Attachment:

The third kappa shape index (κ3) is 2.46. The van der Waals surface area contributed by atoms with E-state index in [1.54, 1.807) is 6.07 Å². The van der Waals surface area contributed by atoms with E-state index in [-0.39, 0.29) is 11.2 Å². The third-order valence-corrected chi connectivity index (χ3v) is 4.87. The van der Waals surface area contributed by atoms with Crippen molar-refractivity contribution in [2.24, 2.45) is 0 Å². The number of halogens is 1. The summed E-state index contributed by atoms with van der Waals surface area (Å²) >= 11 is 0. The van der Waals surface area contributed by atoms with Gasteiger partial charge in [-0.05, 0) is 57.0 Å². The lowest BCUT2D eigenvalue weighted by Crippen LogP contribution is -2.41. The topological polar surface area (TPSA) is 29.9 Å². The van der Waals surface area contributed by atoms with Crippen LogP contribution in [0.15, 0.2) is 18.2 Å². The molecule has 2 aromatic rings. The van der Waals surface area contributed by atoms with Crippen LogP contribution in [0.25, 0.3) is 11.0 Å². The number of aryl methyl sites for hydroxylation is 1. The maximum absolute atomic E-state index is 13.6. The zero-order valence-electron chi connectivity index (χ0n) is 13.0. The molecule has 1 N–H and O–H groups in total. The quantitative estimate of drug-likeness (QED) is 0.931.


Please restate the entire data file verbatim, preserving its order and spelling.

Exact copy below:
The third kappa shape index (κ3) is 2.46. The van der Waals surface area contributed by atoms with E-state index in [1.54, 1.807) is 6.07 Å². The van der Waals surface area contributed by atoms with E-state index in [-0.39, 0.29) is 11.2 Å². The third-order valence-corrected chi connectivity index (χ3v) is 4.87. The van der Waals surface area contributed by atoms with Crippen molar-refractivity contribution in [2.24, 2.45) is 0 Å². The number of halogens is 1. The summed E-state index contributed by atoms with van der Waals surface area (Å²) >= 11 is 0. The van der Waals surface area contributed by atoms with Gasteiger partial charge in [-0.05, 0) is 57.0 Å². The lowest BCUT2D eigenvalue weighted by Crippen LogP contribution is -2.41. The topological polar surface area (TPSA) is 29.9 Å². The van der Waals surface area contributed by atoms with Crippen LogP contribution in [0.15, 0.2) is 18.2 Å². The molecule has 2 aromatic rings. The van der Waals surface area contributed by atoms with Crippen LogP contribution in [0.25, 0.3) is 11.0 Å². The number of aryl methyl sites for hydroxylation is 1. The maximum absolute atomic E-state index is 13.6. The zero-order valence-electron chi connectivity index (χ0n) is 13.0. The molecule has 1 N–H and O–H groups in total. The quantitative estimate of drug-likeness (QED) is 0.931.